time machine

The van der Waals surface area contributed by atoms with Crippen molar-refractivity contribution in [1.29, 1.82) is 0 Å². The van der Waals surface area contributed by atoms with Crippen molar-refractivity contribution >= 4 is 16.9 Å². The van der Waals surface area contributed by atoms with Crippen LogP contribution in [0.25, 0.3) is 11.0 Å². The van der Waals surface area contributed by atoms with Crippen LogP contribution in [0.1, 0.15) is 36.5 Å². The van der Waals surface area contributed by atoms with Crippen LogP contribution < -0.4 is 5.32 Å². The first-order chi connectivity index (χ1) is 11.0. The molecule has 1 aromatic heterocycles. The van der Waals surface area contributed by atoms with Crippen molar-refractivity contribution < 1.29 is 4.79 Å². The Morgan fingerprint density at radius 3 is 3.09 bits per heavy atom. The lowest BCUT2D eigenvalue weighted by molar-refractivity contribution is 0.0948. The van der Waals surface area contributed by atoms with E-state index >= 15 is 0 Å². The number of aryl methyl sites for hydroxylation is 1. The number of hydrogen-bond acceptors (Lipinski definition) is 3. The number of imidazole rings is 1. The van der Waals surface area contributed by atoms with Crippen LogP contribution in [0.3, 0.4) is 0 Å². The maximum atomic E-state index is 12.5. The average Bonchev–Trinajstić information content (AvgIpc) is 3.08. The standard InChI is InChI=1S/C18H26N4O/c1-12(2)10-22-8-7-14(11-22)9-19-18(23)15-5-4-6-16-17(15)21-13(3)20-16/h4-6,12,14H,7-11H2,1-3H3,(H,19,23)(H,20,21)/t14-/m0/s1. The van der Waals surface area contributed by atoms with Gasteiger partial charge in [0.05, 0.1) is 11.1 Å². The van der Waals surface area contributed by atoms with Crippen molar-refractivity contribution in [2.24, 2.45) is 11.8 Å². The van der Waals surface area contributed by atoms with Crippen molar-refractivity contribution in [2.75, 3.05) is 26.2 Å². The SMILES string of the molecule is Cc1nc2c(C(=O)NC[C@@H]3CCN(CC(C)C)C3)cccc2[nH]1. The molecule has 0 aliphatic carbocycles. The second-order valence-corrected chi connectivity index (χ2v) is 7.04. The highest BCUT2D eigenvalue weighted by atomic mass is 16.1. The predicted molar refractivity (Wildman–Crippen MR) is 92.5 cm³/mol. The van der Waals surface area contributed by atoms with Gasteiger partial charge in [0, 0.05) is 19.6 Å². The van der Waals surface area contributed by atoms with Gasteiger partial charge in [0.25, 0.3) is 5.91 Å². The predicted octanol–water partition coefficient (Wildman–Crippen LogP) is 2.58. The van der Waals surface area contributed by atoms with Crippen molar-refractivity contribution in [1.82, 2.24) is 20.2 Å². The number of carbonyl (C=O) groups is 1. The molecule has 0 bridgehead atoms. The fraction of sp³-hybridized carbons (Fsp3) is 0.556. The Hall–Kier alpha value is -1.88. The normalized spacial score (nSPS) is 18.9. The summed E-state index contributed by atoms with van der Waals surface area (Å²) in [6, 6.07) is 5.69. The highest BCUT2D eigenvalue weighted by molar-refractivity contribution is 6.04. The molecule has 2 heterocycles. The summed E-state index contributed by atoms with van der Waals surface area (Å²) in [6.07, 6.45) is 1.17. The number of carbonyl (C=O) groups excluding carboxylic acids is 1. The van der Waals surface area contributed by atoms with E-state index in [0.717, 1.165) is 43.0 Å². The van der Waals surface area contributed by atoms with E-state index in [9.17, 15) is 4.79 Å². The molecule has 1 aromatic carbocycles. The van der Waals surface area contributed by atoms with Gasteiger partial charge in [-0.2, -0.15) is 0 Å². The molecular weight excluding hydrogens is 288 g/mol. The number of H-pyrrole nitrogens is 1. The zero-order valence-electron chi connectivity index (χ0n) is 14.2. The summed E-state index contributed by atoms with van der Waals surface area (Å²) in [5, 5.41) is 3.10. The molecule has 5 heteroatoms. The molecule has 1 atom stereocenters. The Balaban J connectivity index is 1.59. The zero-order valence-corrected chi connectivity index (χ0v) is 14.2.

I went to a family wedding yesterday and I have a lot to assimilate. This family is not close to me, though they are to each other, large and close-knit.  I am the (widowed) sister-in-law of their matriarch, a 90-year-old woman they all revere and I am included in funerals and wedding celebrations out of clan loyalty and respect to her. The result is an invitation to a special gathering about avery three years, long enough for me to forget most of the names and faces. I think I have already reported that I suffer from prosopagnosia, face blindness, an inability to remember faces; it's an awkward social defect. So right from the start I am struggling to put names to faces I don't recognize. It's a good thing I'm old and female because they don't expect much of me.  (My sister-in-law's late husband said to me shortly after my husband, her brother, had died, and I was starting a belated writing career, beginning to be published and to make enough to support my four kids and me - he said, "We knew you were smart but we didn't think you were that smart.") So there I am, quiet and smiling and watching, watching, as most writers do.  And I am reminded of that line of T.S Eliot's in his play The Family Reunion, "You all look so wrinkled and so young."  We go on, we go on, and some of us don't change.